The CBO was widely expected to release the report Monday, and it is now unclear when that assessment will come out.
The news came after Senate Majority Leader Mitch McConnell announced
Saturday evening he would postpone a vote on the bill because Republican Sen. John McCain is recovering from surgery in his home state of Arizona this week. McCain's absence from the Senate would have imperiled the bill because
McConnell needs support from 50 of the 52 GOP senators to pass it, and two GOP senators, Maine's Susan Collins and Kentucky's Rand Paul, have already said they won't vote for the legislation.
Collins said on CNN's "State of the Union" Sunday that she remains opposed to taking up the Senate Republican health care bill because it would hurt some of the people who need care the most.
"This bill would impose fundamental, sweeping changes in the Medicaid program," Collins said. "Those (changes) include very deep cuts that would affect some of the most vulnerable people in our society, including disabled children, poor seniors. It would affect our rural hospitals and our nursing homes."
Collins' comments came after Vice President Mike Pence pledged the bill, which among other things would eliminate enhanced funding for Obamacare's Medicaid expansion, would ultimately strengthen Medicaid. He and other top administration officials argue
that states would gain flexibility to overhaul their traditional Medicaid programs through block grants or per-enrollee caps, allowing them to save money that could be used to stave off losses of coverage.
In a statement Sunday, the Centers for Medicare and Medicaid Services said the bill had funding that would "ensure" low-income adults had access to affordable and quality care. In the statement, the agency argued states would devise their own plans to help people with low incomes, and CMS Administrator Seema Verma said her agency would partner with states to help them.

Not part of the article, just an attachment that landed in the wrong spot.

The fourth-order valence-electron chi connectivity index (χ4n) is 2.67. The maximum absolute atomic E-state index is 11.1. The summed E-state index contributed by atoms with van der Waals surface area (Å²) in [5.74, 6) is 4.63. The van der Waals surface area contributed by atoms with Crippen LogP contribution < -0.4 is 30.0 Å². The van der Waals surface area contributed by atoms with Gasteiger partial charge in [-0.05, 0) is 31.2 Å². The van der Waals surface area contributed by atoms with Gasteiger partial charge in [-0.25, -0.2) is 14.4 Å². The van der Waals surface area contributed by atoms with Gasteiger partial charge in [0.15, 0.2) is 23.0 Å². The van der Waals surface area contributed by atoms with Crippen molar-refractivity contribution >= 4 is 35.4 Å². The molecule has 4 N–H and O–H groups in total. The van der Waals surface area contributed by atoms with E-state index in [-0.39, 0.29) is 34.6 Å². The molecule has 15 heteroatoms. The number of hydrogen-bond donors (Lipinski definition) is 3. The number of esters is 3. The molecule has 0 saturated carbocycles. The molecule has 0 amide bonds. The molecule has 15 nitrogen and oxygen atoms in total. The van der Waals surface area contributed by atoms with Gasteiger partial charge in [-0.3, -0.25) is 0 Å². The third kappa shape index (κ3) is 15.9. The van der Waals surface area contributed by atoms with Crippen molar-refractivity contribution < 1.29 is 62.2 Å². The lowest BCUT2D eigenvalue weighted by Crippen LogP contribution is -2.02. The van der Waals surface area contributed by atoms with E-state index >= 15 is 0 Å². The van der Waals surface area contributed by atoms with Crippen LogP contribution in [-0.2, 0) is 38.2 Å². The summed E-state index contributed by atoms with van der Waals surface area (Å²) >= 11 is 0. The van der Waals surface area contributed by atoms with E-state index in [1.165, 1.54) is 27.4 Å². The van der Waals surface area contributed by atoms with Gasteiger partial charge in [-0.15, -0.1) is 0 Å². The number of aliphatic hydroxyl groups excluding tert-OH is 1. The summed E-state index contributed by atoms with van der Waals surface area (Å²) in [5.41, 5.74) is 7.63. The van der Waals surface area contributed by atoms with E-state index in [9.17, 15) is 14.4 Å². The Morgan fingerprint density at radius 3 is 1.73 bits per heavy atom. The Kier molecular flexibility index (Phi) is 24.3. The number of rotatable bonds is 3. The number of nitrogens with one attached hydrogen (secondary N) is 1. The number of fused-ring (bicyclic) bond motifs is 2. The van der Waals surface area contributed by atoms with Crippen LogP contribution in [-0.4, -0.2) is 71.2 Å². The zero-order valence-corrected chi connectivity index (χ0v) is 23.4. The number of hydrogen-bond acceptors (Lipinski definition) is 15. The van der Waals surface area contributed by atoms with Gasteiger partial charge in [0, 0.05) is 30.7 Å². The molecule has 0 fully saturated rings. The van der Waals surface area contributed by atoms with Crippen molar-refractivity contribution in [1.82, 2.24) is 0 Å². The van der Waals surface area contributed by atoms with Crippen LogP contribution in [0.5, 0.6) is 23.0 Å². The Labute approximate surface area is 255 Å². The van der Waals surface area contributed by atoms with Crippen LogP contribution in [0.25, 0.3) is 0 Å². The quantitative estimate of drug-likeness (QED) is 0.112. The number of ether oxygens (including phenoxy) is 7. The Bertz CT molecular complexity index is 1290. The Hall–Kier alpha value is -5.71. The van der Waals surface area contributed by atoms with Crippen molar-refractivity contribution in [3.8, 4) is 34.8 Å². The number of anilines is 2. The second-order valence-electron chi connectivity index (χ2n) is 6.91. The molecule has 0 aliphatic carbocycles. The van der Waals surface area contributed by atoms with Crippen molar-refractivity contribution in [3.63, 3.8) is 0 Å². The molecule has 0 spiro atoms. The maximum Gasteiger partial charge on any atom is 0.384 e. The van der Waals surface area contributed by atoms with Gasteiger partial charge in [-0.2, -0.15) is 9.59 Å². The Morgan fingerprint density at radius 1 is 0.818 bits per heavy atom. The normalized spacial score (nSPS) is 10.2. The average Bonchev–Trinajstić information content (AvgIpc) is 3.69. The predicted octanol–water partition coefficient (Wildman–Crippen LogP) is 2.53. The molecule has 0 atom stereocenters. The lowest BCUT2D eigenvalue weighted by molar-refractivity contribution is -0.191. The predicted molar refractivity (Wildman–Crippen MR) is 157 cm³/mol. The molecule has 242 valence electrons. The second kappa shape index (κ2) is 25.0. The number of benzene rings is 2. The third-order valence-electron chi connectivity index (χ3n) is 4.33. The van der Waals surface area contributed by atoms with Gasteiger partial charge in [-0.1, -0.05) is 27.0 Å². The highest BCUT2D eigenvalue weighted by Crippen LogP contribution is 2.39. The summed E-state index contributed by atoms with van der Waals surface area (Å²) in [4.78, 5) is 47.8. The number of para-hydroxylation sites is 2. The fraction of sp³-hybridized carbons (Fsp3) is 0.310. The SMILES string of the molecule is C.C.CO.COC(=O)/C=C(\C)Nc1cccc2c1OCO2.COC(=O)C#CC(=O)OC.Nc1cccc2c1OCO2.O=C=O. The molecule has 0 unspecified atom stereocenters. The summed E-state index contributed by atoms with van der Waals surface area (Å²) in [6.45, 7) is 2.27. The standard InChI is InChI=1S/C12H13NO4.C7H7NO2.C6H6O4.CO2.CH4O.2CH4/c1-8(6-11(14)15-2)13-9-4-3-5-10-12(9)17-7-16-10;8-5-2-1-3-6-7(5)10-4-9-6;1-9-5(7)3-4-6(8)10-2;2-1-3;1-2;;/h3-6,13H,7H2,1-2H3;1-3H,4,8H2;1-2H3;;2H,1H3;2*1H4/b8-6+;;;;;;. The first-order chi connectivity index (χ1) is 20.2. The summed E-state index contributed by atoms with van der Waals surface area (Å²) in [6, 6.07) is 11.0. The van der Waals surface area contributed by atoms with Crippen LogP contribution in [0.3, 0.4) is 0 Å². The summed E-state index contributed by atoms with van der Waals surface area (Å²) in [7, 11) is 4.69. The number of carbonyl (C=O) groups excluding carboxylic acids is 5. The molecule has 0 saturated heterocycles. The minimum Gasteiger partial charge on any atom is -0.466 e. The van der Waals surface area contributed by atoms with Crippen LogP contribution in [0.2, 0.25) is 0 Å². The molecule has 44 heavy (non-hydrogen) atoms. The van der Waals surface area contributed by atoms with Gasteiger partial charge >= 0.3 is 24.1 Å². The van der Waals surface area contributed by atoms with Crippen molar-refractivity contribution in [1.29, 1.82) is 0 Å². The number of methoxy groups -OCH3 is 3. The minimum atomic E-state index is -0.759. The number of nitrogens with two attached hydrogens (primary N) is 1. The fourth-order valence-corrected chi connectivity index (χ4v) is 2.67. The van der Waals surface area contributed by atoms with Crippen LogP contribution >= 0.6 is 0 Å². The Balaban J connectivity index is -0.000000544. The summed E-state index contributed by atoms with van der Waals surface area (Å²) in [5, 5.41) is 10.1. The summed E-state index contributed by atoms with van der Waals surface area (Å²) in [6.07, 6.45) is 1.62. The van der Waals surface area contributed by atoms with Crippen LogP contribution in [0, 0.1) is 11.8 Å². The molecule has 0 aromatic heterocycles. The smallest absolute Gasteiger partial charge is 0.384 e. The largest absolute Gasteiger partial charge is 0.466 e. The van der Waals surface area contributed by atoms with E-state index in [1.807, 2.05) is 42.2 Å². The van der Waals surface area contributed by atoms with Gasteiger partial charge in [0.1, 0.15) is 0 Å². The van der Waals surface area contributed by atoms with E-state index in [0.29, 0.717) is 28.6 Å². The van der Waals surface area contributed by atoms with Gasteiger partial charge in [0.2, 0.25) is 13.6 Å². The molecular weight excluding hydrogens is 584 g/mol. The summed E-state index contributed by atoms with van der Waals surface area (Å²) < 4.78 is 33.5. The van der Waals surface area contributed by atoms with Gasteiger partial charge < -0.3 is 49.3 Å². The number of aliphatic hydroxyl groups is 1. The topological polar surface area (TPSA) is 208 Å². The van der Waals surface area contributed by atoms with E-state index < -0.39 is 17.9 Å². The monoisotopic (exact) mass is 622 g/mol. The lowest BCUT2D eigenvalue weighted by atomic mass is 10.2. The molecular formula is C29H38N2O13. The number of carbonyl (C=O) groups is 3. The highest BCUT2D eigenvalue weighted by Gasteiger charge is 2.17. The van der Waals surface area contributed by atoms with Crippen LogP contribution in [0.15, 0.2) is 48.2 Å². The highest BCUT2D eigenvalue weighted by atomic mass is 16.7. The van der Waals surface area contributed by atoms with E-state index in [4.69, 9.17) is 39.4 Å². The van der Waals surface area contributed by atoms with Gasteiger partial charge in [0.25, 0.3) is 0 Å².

Collins said Sunday that she saw things "very differently" from the way the administration was pitching the legislation and pointed out that the bill would lower spending on Medicaid by about three-quarters of a trillion dollars by 2026 compared to current law.
Collins has said she plans to vote against the bill, reiterating the position in the Sunday interview. Paul, who has criticized the bill for not being conservative enough, has also said he will vote against the bill.
Collins said she was unsure if the bill would pass, while Paul, in an interview on "Fox News Sunday," said he thought support existed for a "narrow, clean repeal" of Obamacare.
Senate Republicans unveiled
a new version of the bill on Thursday. It includes a provision Texas Republican Sen. Ted Cruz has advocated to allow insurers to offer insurance plans that don't meet the standards of Obamacare if they also sell policies that comply with the law. Collins said Cruz's plan was "unworkable," echoing the language
of two leading insurance lobbying groups on Friday.
"I do want to see more flexibility in the insurance market, but Sen. Cruz's approach is not the answer," Collins said.
The CBO score for the previous version
of the Senate bill said the number without insurance would increase 22 million by 2026 compared to coverage under Obamacare.
As for efforts to gain her support for the bill, Collins said that while President Donald Trump had not personally lobbied her yet, members of the administration have, including White House chief of staff Reince Priebus.
Paul said he had spoken with Trump as recently as Friday to convey his position on the health care bill.